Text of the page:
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Activity Based Costing System was first clearly defined in 1987 by Johnson and Kaplan. Particularly, Activity Based Costing (hereafter ABC) is the main costs analysis technique; Activity Based Management (hereafter ABM) and Activity Based Budgeting (hereafter ABB) are techniques that use ABC information for management and budgeting purposes. In detail, ABC converts data into information; calculation of math, then ABM uses the information for analysis, insights and decisions (Cokins and Capusneanu, 2011). ABB is part of ABM; it is a financial planning tool for organization to forecast its production's costs of activities in producing certain products/services, to improve costs management (Bengu, 2010). Coupled with ABC/M, ABB establishes a solid foundation for both quality planning and budget reporting (Narong, 2009).
ABC, ABM and ABB were defined as an approach designed to solve the faults and frustration of traditional costing/traditional budgeting methods (Roberts, Muras and Paschall, 2000), because TC provides misleading information for management due to inaccurate overheads allocation. In today's manufacturing environment, TC is no longer sufficient in producing accurate performance for best management purpose (Jelsy and Vetrivel A., 2012), because TC allots overhead expenses to direct cost by a single volume-based cost driver, such as direct labour and Muskell also explained that TC was developed for decision-making in mass-production type of industries back in mid-20th century (Narong, 2009).
However, in today's modern manufacturing environment, significant changes in organisation costs structure have proved TC to be out-of-date. Recent years, indirect costs are typically the largest proportion in organisation's total production cost, simple allocation of indirect expenses could result in presenting misleading information to management. TC normally uses direct labour as the cost driver to allocate indirect expenses, but direct labour is no longer a weighty content in today's organisation operations, costs allocation based on single cost driver is no longer accurate. Furthermore, there is a widespread use of computer and automation and increased use of Just-in-Time (JIT) methods to improve the performance of production. Besides, there is also a transition of manufacture industries from mass to lean manufacturing industries to remain competitive (Noreen 1987; Oker and Adiguzel, 2010). Therefore, practice of TC has become unsuitable for management of costs in this environment.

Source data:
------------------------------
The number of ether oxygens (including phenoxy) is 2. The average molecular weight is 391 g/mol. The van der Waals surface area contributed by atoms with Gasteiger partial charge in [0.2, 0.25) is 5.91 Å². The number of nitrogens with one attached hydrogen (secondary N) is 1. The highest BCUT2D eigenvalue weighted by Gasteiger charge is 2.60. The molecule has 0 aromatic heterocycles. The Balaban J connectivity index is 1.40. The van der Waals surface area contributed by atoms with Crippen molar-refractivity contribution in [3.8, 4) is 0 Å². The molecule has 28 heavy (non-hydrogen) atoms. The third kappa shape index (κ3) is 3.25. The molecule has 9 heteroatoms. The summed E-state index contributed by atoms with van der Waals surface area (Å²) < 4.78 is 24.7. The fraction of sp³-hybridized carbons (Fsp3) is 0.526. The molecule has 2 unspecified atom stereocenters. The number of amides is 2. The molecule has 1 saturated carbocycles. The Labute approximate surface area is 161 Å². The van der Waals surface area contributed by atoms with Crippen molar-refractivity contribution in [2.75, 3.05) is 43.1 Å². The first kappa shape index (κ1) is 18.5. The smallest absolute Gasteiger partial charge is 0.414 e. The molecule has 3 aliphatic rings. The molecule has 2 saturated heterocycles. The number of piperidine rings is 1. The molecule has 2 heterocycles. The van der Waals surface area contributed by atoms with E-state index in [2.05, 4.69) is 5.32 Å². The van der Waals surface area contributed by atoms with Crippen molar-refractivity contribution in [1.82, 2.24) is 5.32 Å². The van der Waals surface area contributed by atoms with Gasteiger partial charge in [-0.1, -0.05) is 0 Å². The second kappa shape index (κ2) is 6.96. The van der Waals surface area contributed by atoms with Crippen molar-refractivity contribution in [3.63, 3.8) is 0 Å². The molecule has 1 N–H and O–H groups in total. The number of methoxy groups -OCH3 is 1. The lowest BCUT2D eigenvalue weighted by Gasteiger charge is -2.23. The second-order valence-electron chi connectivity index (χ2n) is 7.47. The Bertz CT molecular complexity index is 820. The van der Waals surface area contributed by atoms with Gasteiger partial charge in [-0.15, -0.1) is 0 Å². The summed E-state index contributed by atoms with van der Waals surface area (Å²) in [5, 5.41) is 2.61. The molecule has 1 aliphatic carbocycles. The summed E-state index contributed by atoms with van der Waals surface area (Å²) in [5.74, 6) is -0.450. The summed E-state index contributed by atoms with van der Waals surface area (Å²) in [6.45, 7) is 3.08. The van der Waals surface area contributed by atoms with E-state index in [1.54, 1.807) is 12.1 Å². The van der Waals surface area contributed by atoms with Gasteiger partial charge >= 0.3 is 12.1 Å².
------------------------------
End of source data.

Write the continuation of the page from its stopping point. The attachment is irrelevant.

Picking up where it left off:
Due to the above-mentioned reasons, ABC advocates argued that managers are unable to make sound decisions due to failure of TC, as it provides distorted, incomplete and misrepresented information about the profitability of cost objects (Jelsy and Vetrivel A., 2012; Narong, 2009; Oker and Adiguzel, 2010). In today's competitive environment, risks of making decisions based on inaccurate and unprocessed data would not be allowed. Therefore, the transition from TC to ABC is preferred in this situation as it reflects actual costs by allocating the costs using suitable cost driver (Ahmed et al, 2011; Oker and Adiguzel, 2010).
ABC is a "methodology that measures the cost and performance of cost objects, activities and resources based on the cause-and-effect relationships", meaning they were allocated based on their actual use of those resources. The relationship between cost objects, activities and resources is that, cost objects consume activities and activities consume resources. Therefore, cost of resources will be first allocated to activities based on each activity's actual usage, then activity costs will be reallocated to cost objects (outputs) based on the outputs' proportional use of those activities (Cokins and Capusneanu, 2011; Oker and Adiguzel, 2010). ABC is also known as "the horizontal or cross-functional cost view and can provide fact-based insight into the costs and profitability of products, services, customers, districts, distribution lines, and etc." (Narong, 2009)
ABM is defined as a "total quality management focusing on the management of activities within business processes as the route to continuously improve both the value received by customers and the profit earned in providing that value" (Cokins and Capusneanu, 2011). ABM includes several activities such as cost drivers analysis, performance measurement and process improvement opportunities (Narong, 2009)
As mentioned above, ABC converts activities data to information and ABM uses ABC information and performance measurements to reengineer, reduce cycle time and improve the processes/productions of cost objects (Roberts et al, 2000). An organization's management structure would change when ABC is implemented, managers could adopt ABM as a management technique to achieve its organization aims (Ahmed et al, 2011). ABC practitioners find that the usage of the term ABC and ABM are sometimes confusing. Technically, ABC only refers to the determination of the activity's costs and performance. The term ABM is only used when ABC information is used to assist with operating decisions (Cagwin and J. Bouwman, 2000).
ABM aims at understanding the consumption of resources inside an organisation and aims to boost efficiency and improve effectiveness of internal process by redirecting resources from non-value added activities to value added activities (Maccarione, 1998). Together with ABC, ABC/M becomes a main source of information to for managers to improve product and customer rationalization, profitability performance and planning of production, and to reduce or eliminate non-value-added by activities to improve productivity (Cokins and Capusneanu, 2011). Managers could manage its activities by reducing the time required to perform activity, eliminate non-value added activity, and select alternate low-cost activities or share activities among products to achieve economies of scales (Ahmed et al, 2011).